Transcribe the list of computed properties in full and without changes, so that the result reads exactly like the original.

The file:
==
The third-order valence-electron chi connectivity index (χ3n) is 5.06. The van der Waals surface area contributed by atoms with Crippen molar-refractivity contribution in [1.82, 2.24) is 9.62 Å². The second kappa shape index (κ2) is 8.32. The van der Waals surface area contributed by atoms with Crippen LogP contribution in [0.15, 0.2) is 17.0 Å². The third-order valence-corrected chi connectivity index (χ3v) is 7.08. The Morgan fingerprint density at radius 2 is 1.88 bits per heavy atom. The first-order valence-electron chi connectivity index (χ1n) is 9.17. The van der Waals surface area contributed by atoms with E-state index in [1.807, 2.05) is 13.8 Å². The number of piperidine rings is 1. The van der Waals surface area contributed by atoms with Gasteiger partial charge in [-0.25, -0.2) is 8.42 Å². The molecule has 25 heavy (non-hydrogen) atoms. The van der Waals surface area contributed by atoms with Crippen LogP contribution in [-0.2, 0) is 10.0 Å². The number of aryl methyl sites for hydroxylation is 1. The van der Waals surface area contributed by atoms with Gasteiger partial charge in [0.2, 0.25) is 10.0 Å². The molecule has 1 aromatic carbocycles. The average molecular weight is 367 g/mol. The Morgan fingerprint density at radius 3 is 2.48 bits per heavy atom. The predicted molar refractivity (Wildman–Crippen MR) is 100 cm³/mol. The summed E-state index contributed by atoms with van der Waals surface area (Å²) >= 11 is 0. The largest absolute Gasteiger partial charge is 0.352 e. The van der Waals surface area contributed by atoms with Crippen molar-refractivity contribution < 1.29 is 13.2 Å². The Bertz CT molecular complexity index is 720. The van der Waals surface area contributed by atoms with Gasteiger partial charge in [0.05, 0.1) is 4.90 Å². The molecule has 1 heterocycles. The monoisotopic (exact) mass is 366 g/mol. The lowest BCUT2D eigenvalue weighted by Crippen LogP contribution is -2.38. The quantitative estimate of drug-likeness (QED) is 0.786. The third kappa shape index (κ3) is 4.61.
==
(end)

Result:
The third-order valence-electron chi connectivity index (χ3n) is 5.06. The van der Waals surface area contributed by atoms with Crippen molar-refractivity contribution in [1.82, 2.24) is 9.62 Å². The second kappa shape index (κ2) is 8.32. The van der Waals surface area contributed by atoms with Crippen LogP contribution in [0.15, 0.2) is 17.0 Å². The third-order valence-corrected chi connectivity index (χ3v) is 7.08. The Morgan fingerprint density at radius 2 is 1.88 bits per heavy atom. The first-order valence-electron chi connectivity index (χ1n) is 9.17. The van der Waals surface area contributed by atoms with E-state index in [1.807, 2.05) is 13.8 Å². The number of piperidine rings is 1. The van der Waals surface area contributed by atoms with Gasteiger partial charge in [-0.25, -0.2) is 8.42 Å². The molecule has 25 heavy (non-hydrogen) atoms. The van der Waals surface area contributed by atoms with Crippen LogP contribution in [-0.2, 0) is 10.0 Å². The number of aryl methyl sites for hydroxylation is 1. The van der Waals surface area contributed by atoms with Gasteiger partial charge in [0.2, 0.25) is 10.0 Å². The molecule has 1 aromatic carbocycles. The average molecular weight is 367 g/mol. The Morgan fingerprint density at radius 3 is 2.48 bits per heavy atom. The predicted molar refractivity (Wildman–Crippen MR) is 100 cm³/mol. The summed E-state index contributed by atoms with van der Waals surface area (Å²) >= 11 is 0. The largest absolute Gasteiger partial charge is 0.352 e. The van der Waals surface area contributed by atoms with Crippen molar-refractivity contribution < 1.29 is 13.2 Å². The Bertz CT molecular complexity index is 720. The van der Waals surface area contributed by atoms with Gasteiger partial charge in [0.05, 0.1) is 4.90 Å². The molecule has 1 heterocycles. The monoisotopic (exact) mass is 366 g/mol. The lowest BCUT2D eigenvalue weighted by Crippen LogP contribution is -2.38. The quantitative estimate of drug-likeness (QED) is 0.786. The third kappa shape index (κ3) is 4.61.